If you’re the holder of a European SnowPass (read all about that here) you will find 22 Swiss ski stations are covered by the scheme which means you have over 200 days skiing in these resorts alone. With the pass costing just €395, the offer is compelling if you’re looking to ski in Switzerland and have your home on your back!
Some of our very favourite places to ski are in Switzerland and we would strongly encourage anyone with a motorhome or campervan to visit Switzerland for a ski holiday. Whilst not offering the ease of motorhome skiing that France and Austria offer or the value of Italy, it’s got epic mountains and a vibe that is unique to Switzerland.
Here are a few campsites to consider if you’re planning a motorhome skiing adventure to Switzerland.
- Camping Jungfrau, Lauterbrunnen – which is access to Wengen, Lauberhorn, Mürren, Schilthorn and Grindelwald ski areas. It offers a free ski bus and is a 15 minute walk to Lauterbrunnen.
- Camping Molignon, Les Haudères giving access to the 4 valleys (by bus) as well as the nearby resorts of Evolène(3km), La Forclaz(4km) and Arolla(10km)
- Camping Eggishorn, Fiesch-Eggishorn – a 10 minute walk from the cable car that takes you to Fiescheralp in the Aletsch Arena. One of our favourite spots in Switzerland.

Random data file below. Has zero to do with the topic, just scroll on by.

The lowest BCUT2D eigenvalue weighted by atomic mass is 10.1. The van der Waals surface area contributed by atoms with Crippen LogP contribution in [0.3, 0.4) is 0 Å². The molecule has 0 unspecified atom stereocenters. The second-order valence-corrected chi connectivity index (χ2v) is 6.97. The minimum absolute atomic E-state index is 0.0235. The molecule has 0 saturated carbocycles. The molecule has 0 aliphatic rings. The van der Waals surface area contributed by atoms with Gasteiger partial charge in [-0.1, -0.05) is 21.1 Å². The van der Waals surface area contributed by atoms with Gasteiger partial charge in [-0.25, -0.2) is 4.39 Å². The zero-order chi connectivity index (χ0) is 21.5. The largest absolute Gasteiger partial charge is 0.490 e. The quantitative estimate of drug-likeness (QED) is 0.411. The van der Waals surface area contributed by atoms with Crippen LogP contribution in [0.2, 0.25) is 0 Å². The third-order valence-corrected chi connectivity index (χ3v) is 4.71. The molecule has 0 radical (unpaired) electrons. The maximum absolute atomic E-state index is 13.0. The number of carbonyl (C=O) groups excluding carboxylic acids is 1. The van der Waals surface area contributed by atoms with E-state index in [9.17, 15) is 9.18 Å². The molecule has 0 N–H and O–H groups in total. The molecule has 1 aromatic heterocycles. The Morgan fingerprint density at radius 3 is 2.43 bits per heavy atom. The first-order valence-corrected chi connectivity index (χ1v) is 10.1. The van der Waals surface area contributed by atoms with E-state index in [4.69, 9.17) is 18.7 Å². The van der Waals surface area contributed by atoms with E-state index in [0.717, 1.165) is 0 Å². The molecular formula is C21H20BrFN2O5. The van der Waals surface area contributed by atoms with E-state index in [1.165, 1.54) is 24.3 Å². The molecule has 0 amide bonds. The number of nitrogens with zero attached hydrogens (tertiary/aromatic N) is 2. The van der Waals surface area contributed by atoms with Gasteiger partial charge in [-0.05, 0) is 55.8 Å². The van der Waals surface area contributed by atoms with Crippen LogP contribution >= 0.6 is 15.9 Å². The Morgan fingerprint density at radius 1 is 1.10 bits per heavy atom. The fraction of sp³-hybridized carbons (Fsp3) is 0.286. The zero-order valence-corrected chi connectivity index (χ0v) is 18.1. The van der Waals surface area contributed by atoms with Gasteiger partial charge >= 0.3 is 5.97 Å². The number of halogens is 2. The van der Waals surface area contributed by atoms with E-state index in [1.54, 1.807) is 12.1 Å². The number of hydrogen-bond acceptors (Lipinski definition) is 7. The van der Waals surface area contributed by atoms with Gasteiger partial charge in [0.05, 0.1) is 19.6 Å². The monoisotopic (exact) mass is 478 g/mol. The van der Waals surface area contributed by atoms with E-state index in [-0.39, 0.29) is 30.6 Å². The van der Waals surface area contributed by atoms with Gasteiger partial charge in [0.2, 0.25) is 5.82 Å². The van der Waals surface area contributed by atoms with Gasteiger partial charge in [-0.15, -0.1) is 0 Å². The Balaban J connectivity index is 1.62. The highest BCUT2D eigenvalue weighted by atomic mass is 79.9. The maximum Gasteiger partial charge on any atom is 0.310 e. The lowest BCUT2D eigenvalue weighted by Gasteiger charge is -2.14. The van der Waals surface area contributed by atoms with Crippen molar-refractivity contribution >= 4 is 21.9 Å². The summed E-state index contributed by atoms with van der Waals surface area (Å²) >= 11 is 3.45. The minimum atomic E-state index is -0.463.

- Camping Pradafenz, Churwalden. This is a ski-in ski-out campsite connected to the Arosa ski area – a whopping 225km of skiing in the Arosa Lenzerheide.
- Camping Eienwäldli, Engelberg. As well as the main Engelberg ski area, it has access to glacier skiing – all about 10 minutes ride in the ski bus.
The Swiss winter campsites do not vary as much in price as across the rest of the European ski areas and budgeting around €50 per night based on two adults and a 7m motorhome would be sensible.
Can you wild camp in Switzerland? Yes but only above the treeline and for one night in each location.
Is skiing in Switzerland expensive? Ski passes are not any more expensive than in the rest of Europe but there are some good value options for those staying for a longer time or taking multiple trips across the season.
Where’s the cheapest place to ski in Switzerland? From our list the Aletsch Arena offers the best value overall as a place to ski with your motorhome overall but there are many less expensive small ski stations where you are able to camp in the ski lift car parks.